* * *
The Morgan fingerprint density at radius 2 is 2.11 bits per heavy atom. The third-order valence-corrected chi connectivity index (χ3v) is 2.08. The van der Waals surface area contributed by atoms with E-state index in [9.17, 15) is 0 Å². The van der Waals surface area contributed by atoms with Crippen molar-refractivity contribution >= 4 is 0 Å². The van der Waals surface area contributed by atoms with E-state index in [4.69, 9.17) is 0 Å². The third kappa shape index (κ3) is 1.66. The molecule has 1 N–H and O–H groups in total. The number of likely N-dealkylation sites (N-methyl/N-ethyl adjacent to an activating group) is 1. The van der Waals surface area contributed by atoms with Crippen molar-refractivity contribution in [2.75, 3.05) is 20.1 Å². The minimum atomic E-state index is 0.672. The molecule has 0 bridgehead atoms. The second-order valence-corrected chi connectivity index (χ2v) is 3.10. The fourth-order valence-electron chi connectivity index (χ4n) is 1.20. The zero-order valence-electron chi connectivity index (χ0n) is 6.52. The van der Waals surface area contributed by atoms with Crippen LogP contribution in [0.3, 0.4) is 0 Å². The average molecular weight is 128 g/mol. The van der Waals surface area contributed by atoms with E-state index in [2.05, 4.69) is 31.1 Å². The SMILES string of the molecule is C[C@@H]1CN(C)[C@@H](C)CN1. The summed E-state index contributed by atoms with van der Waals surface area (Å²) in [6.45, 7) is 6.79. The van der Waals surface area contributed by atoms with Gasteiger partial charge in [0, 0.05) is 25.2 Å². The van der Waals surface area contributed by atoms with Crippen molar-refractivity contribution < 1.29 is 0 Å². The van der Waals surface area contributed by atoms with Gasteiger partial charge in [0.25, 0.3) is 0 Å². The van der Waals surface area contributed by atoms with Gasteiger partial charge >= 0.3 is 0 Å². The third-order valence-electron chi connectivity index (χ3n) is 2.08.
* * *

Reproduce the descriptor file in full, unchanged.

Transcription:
The Morgan fingerprint density at radius 2 is 2.11 bits per heavy atom. The third-order valence-corrected chi connectivity index (χ3v) is 2.08. The van der Waals surface area contributed by atoms with E-state index in [9.17, 15) is 0 Å². The van der Waals surface area contributed by atoms with Crippen molar-refractivity contribution >= 4 is 0 Å². The van der Waals surface area contributed by atoms with E-state index in [4.69, 9.17) is 0 Å². The third kappa shape index (κ3) is 1.66. The molecule has 1 N–H and O–H groups in total. The number of likely N-dealkylation sites (N-methyl/N-ethyl adjacent to an activating group) is 1. The van der Waals surface area contributed by atoms with Crippen molar-refractivity contribution in [2.75, 3.05) is 20.1 Å². The minimum atomic E-state index is 0.672. The molecule has 0 bridgehead atoms. The second-order valence-corrected chi connectivity index (χ2v) is 3.10. The fourth-order valence-electron chi connectivity index (χ4n) is 1.20. The zero-order valence-electron chi connectivity index (χ0n) is 6.52. The van der Waals surface area contributed by atoms with Crippen LogP contribution in [0.3, 0.4) is 0 Å². The average molecular weight is 128 g/mol. The van der Waals surface area contributed by atoms with E-state index in [2.05, 4.69) is 31.1 Å². The SMILES string of the molecule is C[C@@H]1CN(C)[C@@H](C)CN1. The summed E-state index contributed by atoms with van der Waals surface area (Å²) in [6.45, 7) is 6.79. The van der Waals surface area contributed by atoms with Gasteiger partial charge in [0, 0.05) is 25.2 Å². The van der Waals surface area contributed by atoms with Crippen molar-refractivity contribution < 1.29 is 0 Å². The van der Waals surface area contributed by atoms with Gasteiger partial charge in [0.25, 0.3) is 0 Å². The van der Waals surface area contributed by atoms with Gasteiger partial charge >= 0.3 is 0 Å². The third-order valence-electron chi connectivity index (χ3n) is 2.08.